Gavita Regunath has a two-parter on clustering. First, an explanation of the concept:
Clustering, or cluster analysis, is an unsupervised machine learning method. As the name implies, unsupervised machine learning refers to how the model ‘learns’ the data. It is a learning process opposite to supervised learning. With supervised learning, models are trained or “supervised” using labelled datasets (a known function output to our data). An example of a supervised learning method is where a model is trained to recognise animals based on their labels of being a cat, dog and rabbit.
Unsupervised learning works with unlabelled data where there are no known function outputs, and the aim is to identify patterns within a dataset. There are many unsupervised learning algorithms, however, the three main types are clustering algorithms, dimensionality reduction and anomaly detection. The focus of this blog will be on clustering, as it is the most commonly used unsupervised learning technique.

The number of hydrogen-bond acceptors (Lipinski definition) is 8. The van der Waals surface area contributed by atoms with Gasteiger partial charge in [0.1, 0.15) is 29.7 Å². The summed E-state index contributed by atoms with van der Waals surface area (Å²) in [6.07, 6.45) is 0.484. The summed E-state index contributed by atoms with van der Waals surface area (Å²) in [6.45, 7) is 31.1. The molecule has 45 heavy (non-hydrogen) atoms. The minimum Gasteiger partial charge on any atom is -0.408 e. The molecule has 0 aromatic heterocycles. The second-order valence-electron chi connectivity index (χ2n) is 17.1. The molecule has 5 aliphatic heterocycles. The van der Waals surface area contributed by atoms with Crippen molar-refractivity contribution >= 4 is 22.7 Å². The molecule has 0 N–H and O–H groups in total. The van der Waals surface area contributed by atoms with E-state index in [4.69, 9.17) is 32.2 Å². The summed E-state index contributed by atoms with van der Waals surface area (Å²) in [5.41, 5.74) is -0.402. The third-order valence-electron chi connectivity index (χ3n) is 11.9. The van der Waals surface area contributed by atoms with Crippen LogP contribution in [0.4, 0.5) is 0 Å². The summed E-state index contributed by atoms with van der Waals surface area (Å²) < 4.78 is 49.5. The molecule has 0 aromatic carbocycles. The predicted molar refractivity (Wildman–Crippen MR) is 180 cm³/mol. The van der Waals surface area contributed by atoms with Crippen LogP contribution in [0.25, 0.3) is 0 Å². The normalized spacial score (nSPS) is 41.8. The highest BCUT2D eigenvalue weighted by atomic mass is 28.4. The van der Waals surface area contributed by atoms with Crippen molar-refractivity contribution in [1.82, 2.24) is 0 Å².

There are many clustering algorithms. In fact, there are more than 100 clustering algorithms that have been published so far. However, despite the various types of clustering algorithms, they can generally be categorised into four methods. Let’s look at these briefly:
Read on to learn more about clustering.